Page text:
If you’re looking for a gripping documentary that can change the life of anyone who watches it, Forks Over Knives should be on your plate.
Here’s why: As the movie’s official website tells us, “Two out of every three of us are overweight. Cases of diabetes are exploding, especially amongst our younger population. About half of us are taking at least one prescription drug. Major medical operations have become routine, helping to drive health care costs to astronomical levels. Heart disease, cancer and stroke are the country’s three leading causes of death, even though billions are spent each year to ‘battle’ these very conditions. Millions suffer from a host of other degenerative diseases.”
So the question is: “Could it be there’s a single solution to all of these problems? A solution so comprehensive, but so straightforward, that it’s mind-boggling that more of us haven’t taken it seriously?”
Can food indeed be our medicine? Spoiler alert: The answer is a resounding and definitive “yes!”
“Forks Over Knives examines the profound claim that most, if not all, of the degenerative diseases that afflict us can be controlled, or even reversed, by rejecting our present menu of animal-based and processed foods. The major storyline in the film traces the personal journeys of a pair of pioneering yet under-appreciated researchers, Dr. T. Colin Campbell and Dr. Caldwell Esselstyn.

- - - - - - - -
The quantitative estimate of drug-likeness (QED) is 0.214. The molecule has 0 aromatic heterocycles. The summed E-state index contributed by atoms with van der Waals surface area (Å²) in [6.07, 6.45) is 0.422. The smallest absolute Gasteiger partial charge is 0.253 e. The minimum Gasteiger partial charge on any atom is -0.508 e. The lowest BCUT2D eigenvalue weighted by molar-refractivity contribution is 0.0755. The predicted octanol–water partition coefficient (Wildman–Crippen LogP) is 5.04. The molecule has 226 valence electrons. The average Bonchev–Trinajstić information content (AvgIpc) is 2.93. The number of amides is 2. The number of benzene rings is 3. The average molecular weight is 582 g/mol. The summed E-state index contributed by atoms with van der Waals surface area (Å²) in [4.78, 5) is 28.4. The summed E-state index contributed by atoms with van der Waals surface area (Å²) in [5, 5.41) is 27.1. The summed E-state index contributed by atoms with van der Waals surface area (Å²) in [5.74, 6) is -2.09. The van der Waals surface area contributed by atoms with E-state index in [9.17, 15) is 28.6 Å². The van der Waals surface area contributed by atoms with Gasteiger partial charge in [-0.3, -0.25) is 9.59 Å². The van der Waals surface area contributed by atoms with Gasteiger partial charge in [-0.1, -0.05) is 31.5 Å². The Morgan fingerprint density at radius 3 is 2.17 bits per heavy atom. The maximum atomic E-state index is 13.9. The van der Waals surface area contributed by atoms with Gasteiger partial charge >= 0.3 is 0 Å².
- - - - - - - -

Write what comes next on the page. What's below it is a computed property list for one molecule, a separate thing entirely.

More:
Dr. Campbell, a nutritional scientist at Cornell University, was concerned in the late 1960’s with producing “high quality” animal protein to bring to the poor and malnourished areas of the third world. While in the Philippines, he made a life-changing discovery: the country’s wealthier children, who were consuming relatively high amounts of animal-based foods, were much more likely to get liver cancer. Dr. Esselstyn, a top surgeon and head of the Breast Cancer Task Force at the world-renowned Cleveland Clinic, found that many of the diseases he routinely treated were virtually unknown in parts of the world where animal-based foods were rarely consumed.
These discoveries inspired Campbell and Esselstyn, who didn’t know each other yet, to conduct several groundbreaking studies. One of them took place in China and is still among the most comprehensive health-related investigations ever undertaken. Their research led them to a startling conclusion: degenerative diseases like heart disease, type 2 diabetes, and even several forms of cancer, could almost always be prevented—and in many cases reversed—by adopting a whole-foods, plant-based diet. Despite the profound implications of their findings, their work has remained relatively unknown to the public.
The filmmakers travel with Drs. Campbell and Esselstyn on their separate but similar paths, from their childhood farms where they both produced “nature’s perfect food”; to China and Cleveland, “where they explored ideas that challenged the established thinking and shook their own core beliefs.”
This is the real deal and the real meal.